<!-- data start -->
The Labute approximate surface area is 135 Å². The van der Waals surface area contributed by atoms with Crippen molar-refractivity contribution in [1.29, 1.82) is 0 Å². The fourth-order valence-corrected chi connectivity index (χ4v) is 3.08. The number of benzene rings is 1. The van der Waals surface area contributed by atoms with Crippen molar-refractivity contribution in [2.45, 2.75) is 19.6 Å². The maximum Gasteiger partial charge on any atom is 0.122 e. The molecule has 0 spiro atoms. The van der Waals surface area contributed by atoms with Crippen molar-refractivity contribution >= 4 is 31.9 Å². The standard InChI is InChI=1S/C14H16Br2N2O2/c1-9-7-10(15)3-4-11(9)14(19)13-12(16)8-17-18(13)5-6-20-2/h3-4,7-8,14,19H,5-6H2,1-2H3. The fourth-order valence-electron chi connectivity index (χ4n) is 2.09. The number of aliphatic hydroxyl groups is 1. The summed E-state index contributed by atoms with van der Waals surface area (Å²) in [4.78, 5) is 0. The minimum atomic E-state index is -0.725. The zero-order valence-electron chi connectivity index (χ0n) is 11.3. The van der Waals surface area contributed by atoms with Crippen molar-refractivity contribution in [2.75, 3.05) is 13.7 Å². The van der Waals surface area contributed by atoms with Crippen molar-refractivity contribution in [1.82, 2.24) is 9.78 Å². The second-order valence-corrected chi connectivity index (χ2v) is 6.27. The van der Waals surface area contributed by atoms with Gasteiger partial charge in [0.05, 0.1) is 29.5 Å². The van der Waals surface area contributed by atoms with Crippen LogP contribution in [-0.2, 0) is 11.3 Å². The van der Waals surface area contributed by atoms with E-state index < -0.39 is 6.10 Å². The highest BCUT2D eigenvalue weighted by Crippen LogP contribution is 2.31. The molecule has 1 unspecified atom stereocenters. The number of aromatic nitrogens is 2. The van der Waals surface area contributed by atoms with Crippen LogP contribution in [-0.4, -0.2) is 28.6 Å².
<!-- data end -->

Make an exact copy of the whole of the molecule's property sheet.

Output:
The Labute approximate surface area is 135 Å². The van der Waals surface area contributed by atoms with Crippen molar-refractivity contribution in [1.29, 1.82) is 0 Å². The fourth-order valence-corrected chi connectivity index (χ4v) is 3.08. The number of benzene rings is 1. The van der Waals surface area contributed by atoms with Crippen molar-refractivity contribution in [2.45, 2.75) is 19.6 Å². The maximum Gasteiger partial charge on any atom is 0.122 e. The molecule has 0 spiro atoms. The van der Waals surface area contributed by atoms with Crippen molar-refractivity contribution >= 4 is 31.9 Å². The standard InChI is InChI=1S/C14H16Br2N2O2/c1-9-7-10(15)3-4-11(9)14(19)13-12(16)8-17-18(13)5-6-20-2/h3-4,7-8,14,19H,5-6H2,1-2H3. The fourth-order valence-electron chi connectivity index (χ4n) is 2.09. The number of aliphatic hydroxyl groups is 1. The summed E-state index contributed by atoms with van der Waals surface area (Å²) in [4.78, 5) is 0. The minimum atomic E-state index is -0.725. The zero-order valence-electron chi connectivity index (χ0n) is 11.3. The van der Waals surface area contributed by atoms with Crippen molar-refractivity contribution in [2.75, 3.05) is 13.7 Å². The van der Waals surface area contributed by atoms with Crippen molar-refractivity contribution in [1.82, 2.24) is 9.78 Å². The second-order valence-corrected chi connectivity index (χ2v) is 6.27. The van der Waals surface area contributed by atoms with Gasteiger partial charge in [0.05, 0.1) is 29.5 Å². The van der Waals surface area contributed by atoms with Crippen LogP contribution in [-0.2, 0) is 11.3 Å². The van der Waals surface area contributed by atoms with E-state index < -0.39 is 6.10 Å². The highest BCUT2D eigenvalue weighted by Crippen LogP contribution is 2.31. The molecule has 1 unspecified atom stereocenters. The number of aromatic nitrogens is 2. The van der Waals surface area contributed by atoms with Crippen LogP contribution in [-0.4, -0.2) is 28.6 Å².